Smith-Turner House, 1798, Lexington

Construction on this iconic house began in 1798. The I-House [Plantation Plain] with rear kitchen seen today is a later antebellum expansion of a pioneer log cabin. The kitchen and dining room are later additions, as well. The loss of houses like this is the loss not just of architecture but of the memories of the men who built them and those who went about their lives in them. These places are our monuments. They define us, for better and worse.

The Georgia Trust for Historic Preservation notes of the structure: The cabin, originally a 425 square foot structure built over a basement, was expanded over the years and is now an approximately 2,500 square foot nine-room house with three bedrooms and one bathroom. The house’s porch retains decorative carved brackets, and historic interior elements include wide pine board floors, chair rails, wainscoting, hand planed board walls, horsehair plaster, and Federal period mantels.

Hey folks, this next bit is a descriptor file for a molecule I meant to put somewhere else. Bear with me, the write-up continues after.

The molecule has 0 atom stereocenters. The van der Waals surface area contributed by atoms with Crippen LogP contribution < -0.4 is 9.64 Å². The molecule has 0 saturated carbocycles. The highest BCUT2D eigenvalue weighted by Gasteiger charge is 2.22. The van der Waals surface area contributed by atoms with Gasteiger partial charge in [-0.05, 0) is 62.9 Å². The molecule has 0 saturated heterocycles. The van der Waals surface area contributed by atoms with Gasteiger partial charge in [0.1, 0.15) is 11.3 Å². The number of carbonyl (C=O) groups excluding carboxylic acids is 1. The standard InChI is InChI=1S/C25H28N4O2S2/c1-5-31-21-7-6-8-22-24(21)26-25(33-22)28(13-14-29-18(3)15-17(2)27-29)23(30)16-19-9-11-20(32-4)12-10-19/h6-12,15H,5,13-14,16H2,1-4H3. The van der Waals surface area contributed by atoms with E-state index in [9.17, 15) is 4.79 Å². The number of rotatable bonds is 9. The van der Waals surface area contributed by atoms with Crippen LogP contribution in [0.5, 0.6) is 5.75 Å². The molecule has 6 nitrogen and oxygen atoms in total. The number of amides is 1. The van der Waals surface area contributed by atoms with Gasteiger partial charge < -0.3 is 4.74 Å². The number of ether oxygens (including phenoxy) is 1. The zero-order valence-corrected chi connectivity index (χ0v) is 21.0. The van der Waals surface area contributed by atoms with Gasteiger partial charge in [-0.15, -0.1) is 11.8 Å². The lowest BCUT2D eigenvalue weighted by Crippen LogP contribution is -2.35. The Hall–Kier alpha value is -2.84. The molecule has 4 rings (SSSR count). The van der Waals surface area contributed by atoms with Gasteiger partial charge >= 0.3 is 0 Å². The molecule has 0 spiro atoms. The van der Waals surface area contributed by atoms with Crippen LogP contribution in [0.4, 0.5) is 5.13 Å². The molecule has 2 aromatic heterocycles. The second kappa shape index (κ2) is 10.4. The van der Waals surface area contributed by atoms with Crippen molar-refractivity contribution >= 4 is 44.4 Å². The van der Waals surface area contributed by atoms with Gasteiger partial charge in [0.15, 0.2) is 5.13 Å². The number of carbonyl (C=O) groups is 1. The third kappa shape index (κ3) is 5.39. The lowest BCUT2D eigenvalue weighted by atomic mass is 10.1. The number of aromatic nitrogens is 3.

The house is presently being restored by Blair Dorminey.

Lexington Historic District, National Register of Historic Places

Leave a Reply

Fill in your details below or click an icon to log in: Logo

You are commenting using your account. Log Out /  Change )

Twitter picture

You are commenting using your Twitter account. Log Out /  Change )

Facebook photo

You are commenting using your Facebook account. Log Out /  Change )

Connecting to %s

This site uses Akismet to reduce spam. Learn how your comment data is processed.